The Health and Social Care Information Centre (HSCIC) which provides information, data and IT systems for health and social care organisations, including the NHS, is about to launch a telehealth pilot scheme which uses a Raspberry Pi to gather information about patients. The system is called MediPi and uses a 7 inch touch-screen tablet plus equipment including a blood pressure cuff, a finger oximeter and diagnostic scales. The device costs around £250, including the Pi, and is due to be used by an unnamed NHS trust in the next financial year. Richard Robinson is a technical integration specialist at the HSCIS and he came up with the idea after his wife returned home with equipment that would do a similar job, but which was much more expensive. He set about proving that it could be done on a budget and used JavaFX to develop a tile-based user interface. This means that the system is platform agnostic, although the Britishness (and cheapness) of the Pi is what drew him to use it. The device feeds back data to the NHS spine via a wired or wireless network connection. You can read the full story over at Computer Weekly and you can delve into more technical detail at OpusVL. Richard’s own handout for the project is available on SlideShare.
By now, everyone knows about the Official Raspberry Pi 7″ touchscreen. Not everyone, however, knows about the various case options that are available. So, over on my blog, I decided to take you through the options that are available, and one that is not yet available. Read about the cases here.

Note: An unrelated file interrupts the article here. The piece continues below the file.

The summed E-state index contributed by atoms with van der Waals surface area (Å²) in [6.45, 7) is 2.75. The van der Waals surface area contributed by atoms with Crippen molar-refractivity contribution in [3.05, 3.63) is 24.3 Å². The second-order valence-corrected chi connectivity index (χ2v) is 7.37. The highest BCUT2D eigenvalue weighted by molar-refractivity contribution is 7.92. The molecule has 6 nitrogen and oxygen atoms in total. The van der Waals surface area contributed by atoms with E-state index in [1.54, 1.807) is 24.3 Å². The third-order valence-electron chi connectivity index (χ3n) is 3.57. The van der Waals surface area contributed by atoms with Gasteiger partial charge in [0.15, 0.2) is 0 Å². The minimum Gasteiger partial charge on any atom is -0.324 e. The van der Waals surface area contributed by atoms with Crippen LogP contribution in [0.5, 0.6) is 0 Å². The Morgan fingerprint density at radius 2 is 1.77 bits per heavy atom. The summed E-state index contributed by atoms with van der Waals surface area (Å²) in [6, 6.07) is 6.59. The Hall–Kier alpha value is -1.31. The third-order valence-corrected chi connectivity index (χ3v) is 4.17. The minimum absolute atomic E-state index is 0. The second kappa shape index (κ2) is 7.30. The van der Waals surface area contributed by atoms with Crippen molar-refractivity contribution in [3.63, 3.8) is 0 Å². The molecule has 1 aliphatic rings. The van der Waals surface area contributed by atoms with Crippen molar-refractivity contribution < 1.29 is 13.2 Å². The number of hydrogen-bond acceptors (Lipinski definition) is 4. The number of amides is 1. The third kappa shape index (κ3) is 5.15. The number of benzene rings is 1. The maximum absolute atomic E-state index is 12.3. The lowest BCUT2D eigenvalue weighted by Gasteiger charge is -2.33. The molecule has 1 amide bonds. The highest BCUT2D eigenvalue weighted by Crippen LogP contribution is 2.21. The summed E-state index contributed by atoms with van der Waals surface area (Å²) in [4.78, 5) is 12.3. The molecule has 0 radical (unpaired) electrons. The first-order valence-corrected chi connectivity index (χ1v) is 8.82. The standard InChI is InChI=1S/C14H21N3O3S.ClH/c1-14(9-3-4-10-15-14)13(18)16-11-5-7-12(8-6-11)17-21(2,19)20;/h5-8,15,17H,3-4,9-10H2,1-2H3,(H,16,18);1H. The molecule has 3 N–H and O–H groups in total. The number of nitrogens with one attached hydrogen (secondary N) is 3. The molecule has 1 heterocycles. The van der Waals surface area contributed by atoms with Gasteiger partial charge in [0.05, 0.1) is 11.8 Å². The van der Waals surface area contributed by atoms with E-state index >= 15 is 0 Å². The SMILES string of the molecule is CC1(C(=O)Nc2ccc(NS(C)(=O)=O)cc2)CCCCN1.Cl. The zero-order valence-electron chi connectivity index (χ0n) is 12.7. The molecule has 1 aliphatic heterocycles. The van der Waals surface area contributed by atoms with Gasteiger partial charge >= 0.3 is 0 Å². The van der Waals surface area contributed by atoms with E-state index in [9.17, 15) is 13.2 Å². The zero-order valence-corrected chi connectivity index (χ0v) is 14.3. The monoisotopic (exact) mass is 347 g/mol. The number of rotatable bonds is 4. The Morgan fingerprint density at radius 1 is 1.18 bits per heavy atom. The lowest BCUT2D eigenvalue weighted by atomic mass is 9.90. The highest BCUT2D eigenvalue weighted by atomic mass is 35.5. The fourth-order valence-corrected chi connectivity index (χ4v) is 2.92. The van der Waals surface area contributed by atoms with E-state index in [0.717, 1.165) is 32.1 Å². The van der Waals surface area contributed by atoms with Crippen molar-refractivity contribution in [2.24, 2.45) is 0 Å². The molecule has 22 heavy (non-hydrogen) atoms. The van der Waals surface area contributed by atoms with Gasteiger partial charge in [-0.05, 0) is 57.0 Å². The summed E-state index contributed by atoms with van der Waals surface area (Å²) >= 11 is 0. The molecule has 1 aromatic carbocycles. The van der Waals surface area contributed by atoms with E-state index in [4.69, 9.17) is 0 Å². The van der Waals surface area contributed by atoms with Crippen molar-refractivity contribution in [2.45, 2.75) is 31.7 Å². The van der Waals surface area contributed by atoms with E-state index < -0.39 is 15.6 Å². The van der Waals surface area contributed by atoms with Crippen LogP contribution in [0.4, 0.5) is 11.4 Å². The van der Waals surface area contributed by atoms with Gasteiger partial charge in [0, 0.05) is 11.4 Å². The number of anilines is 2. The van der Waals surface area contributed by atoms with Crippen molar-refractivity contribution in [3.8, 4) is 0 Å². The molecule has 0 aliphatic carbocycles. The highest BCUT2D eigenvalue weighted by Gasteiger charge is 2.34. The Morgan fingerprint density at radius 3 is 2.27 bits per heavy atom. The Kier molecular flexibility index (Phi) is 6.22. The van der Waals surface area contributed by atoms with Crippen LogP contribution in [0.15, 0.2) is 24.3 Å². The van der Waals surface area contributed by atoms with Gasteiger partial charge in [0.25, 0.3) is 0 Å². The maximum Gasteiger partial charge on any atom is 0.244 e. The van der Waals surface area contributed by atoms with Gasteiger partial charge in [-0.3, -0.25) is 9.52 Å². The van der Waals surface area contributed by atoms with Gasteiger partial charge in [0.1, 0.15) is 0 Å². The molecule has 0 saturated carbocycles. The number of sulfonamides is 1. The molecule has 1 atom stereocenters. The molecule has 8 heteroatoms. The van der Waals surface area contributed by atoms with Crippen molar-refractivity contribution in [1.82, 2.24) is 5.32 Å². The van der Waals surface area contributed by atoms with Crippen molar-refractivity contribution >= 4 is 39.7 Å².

Here’s a nice little tutorial from Dexter Industries. In it, they use a Raspberry Pi, their GrovePi add-on board, an LCD screen and a buzzer to create a system that will alert you when an open wifi network is found. Please note: this pushes the bounds of legality a little bit, but (as the tutorial says) as long as you find the network and don’t use it without permission, you’re fine. Read it and get the code here.
Oklahoma-based Aaron Krauss works at Staplegun where they have just moved floors to an open-plan office. They had a sound system installed but no easy way to control it as the hub was in their server room (which was nowhere near where they are located). Enter the Raspberry Pi. Using Node and a Spotify library, together with a premium Slack account (for access to the API), Aaron created a system which would monitor Slack and then control what was played through the sound system according to the commands users sent. Pretty nifty! You can read more about how it was done on Aaron’s blog.